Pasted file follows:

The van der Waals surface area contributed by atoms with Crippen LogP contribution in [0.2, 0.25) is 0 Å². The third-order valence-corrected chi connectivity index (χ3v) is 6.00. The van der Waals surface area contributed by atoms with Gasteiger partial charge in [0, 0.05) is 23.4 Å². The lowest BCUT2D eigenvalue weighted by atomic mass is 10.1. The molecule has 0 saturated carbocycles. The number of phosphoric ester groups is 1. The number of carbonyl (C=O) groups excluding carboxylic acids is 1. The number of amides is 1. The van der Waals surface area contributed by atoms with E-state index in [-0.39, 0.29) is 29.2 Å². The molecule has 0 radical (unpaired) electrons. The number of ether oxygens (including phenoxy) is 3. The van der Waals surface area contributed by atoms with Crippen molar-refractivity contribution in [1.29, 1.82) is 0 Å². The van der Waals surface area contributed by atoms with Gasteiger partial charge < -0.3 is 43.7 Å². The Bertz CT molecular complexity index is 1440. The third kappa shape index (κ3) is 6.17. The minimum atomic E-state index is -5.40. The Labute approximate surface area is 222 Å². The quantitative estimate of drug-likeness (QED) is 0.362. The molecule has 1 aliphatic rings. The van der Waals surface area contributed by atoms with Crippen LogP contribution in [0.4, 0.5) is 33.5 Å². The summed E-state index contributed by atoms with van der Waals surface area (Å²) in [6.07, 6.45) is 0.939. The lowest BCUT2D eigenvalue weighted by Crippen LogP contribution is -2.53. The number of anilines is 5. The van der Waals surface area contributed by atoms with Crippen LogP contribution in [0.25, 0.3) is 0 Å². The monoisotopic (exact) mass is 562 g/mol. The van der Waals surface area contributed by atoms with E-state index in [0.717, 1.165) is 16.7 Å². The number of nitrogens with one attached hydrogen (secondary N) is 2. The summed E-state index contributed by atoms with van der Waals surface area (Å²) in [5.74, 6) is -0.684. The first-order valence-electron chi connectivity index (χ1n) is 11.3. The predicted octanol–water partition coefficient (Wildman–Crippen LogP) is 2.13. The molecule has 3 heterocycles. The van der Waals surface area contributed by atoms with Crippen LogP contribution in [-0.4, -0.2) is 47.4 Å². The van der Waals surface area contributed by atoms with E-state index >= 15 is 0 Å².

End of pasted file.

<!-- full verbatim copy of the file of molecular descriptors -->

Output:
The van der Waals surface area contributed by atoms with Crippen LogP contribution in [0.2, 0.25) is 0 Å². The third-order valence-corrected chi connectivity index (χ3v) is 6.00. The van der Waals surface area contributed by atoms with Gasteiger partial charge in [0, 0.05) is 23.4 Å². The lowest BCUT2D eigenvalue weighted by atomic mass is 10.1. The molecule has 0 saturated carbocycles. The number of phosphoric ester groups is 1. The number of carbonyl (C=O) groups excluding carboxylic acids is 1. The number of amides is 1. The van der Waals surface area contributed by atoms with E-state index in [-0.39, 0.29) is 29.2 Å². The molecule has 0 radical (unpaired) electrons. The number of ether oxygens (including phenoxy) is 3. The van der Waals surface area contributed by atoms with Crippen molar-refractivity contribution in [1.29, 1.82) is 0 Å². The van der Waals surface area contributed by atoms with Gasteiger partial charge < -0.3 is 43.7 Å². The Bertz CT molecular complexity index is 1440. The third kappa shape index (κ3) is 6.17. The minimum atomic E-state index is -5.40. The Labute approximate surface area is 222 Å². The quantitative estimate of drug-likeness (QED) is 0.362. The molecule has 1 aliphatic rings. The van der Waals surface area contributed by atoms with Crippen LogP contribution in [0.4, 0.5) is 33.5 Å². The summed E-state index contributed by atoms with van der Waals surface area (Å²) in [6.07, 6.45) is 0.939. The lowest BCUT2D eigenvalue weighted by Crippen LogP contribution is -2.53. The number of anilines is 5. The van der Waals surface area contributed by atoms with Crippen LogP contribution in [0.25, 0.3) is 0 Å². The monoisotopic (exact) mass is 562 g/mol. The van der Waals surface area contributed by atoms with E-state index in [0.717, 1.165) is 16.7 Å². The number of nitrogens with one attached hydrogen (secondary N) is 2. The summed E-state index contributed by atoms with van der Waals surface area (Å²) in [5.74, 6) is -0.684. The first-order valence-electron chi connectivity index (χ1n) is 11.3. The predicted octanol–water partition coefficient (Wildman–Crippen LogP) is 2.13. The molecule has 3 heterocycles. The van der Waals surface area contributed by atoms with Crippen LogP contribution in [-0.4, -0.2) is 47.4 Å². The van der Waals surface area contributed by atoms with E-state index >= 15 is 0 Å².